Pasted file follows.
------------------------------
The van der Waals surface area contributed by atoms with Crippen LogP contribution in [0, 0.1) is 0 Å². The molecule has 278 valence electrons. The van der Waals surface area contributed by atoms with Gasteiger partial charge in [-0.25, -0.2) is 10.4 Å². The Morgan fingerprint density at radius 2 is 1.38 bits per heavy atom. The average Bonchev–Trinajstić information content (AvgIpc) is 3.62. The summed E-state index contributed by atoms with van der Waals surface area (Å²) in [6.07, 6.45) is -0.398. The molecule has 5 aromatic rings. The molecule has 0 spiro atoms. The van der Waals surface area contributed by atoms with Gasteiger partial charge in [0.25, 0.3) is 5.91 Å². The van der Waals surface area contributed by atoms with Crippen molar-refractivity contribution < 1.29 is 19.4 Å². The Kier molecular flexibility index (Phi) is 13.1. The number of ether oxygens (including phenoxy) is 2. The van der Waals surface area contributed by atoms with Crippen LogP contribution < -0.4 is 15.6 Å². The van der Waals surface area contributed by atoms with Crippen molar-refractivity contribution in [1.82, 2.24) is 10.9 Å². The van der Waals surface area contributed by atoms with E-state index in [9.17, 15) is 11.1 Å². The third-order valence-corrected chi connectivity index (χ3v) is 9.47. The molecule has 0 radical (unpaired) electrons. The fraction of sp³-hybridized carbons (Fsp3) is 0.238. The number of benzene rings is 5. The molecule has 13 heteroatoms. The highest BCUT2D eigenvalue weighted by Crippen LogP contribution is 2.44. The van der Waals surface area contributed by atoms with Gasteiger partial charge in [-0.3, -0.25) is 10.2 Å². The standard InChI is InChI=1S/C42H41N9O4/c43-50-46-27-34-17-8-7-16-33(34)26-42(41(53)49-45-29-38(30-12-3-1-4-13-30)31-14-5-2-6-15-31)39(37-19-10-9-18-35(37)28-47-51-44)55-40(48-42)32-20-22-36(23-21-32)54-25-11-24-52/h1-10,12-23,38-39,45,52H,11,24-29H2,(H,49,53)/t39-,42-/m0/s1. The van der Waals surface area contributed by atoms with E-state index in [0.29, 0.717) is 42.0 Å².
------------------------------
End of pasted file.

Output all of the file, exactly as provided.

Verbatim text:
The van der Waals surface area contributed by atoms with Crippen LogP contribution in [0, 0.1) is 0 Å². The molecule has 278 valence electrons. The van der Waals surface area contributed by atoms with Gasteiger partial charge in [-0.25, -0.2) is 10.4 Å². The Morgan fingerprint density at radius 2 is 1.38 bits per heavy atom. The average Bonchev–Trinajstić information content (AvgIpc) is 3.62. The summed E-state index contributed by atoms with van der Waals surface area (Å²) in [6.07, 6.45) is -0.398. The molecule has 5 aromatic rings. The molecule has 0 spiro atoms. The van der Waals surface area contributed by atoms with Gasteiger partial charge in [0.25, 0.3) is 5.91 Å². The van der Waals surface area contributed by atoms with Crippen molar-refractivity contribution < 1.29 is 19.4 Å². The Kier molecular flexibility index (Phi) is 13.1. The number of ether oxygens (including phenoxy) is 2. The van der Waals surface area contributed by atoms with Crippen LogP contribution < -0.4 is 15.6 Å². The van der Waals surface area contributed by atoms with Crippen molar-refractivity contribution in [1.82, 2.24) is 10.9 Å². The van der Waals surface area contributed by atoms with E-state index in [9.17, 15) is 11.1 Å². The third-order valence-corrected chi connectivity index (χ3v) is 9.47. The molecule has 0 radical (unpaired) electrons. The fraction of sp³-hybridized carbons (Fsp3) is 0.238. The number of benzene rings is 5. The molecule has 13 heteroatoms. The highest BCUT2D eigenvalue weighted by Crippen LogP contribution is 2.44. The van der Waals surface area contributed by atoms with Gasteiger partial charge in [-0.3, -0.25) is 10.2 Å². The standard InChI is InChI=1S/C42H41N9O4/c43-50-46-27-34-17-8-7-16-33(34)26-42(41(53)49-45-29-38(30-12-3-1-4-13-30)31-14-5-2-6-15-31)39(37-19-10-9-18-35(37)28-47-51-44)55-40(48-42)32-20-22-36(23-21-32)54-25-11-24-52/h1-10,12-23,38-39,45,52H,11,24-29H2,(H,49,53)/t39-,42-/m0/s1. The van der Waals surface area contributed by atoms with E-state index in [0.29, 0.717) is 42.0 Å².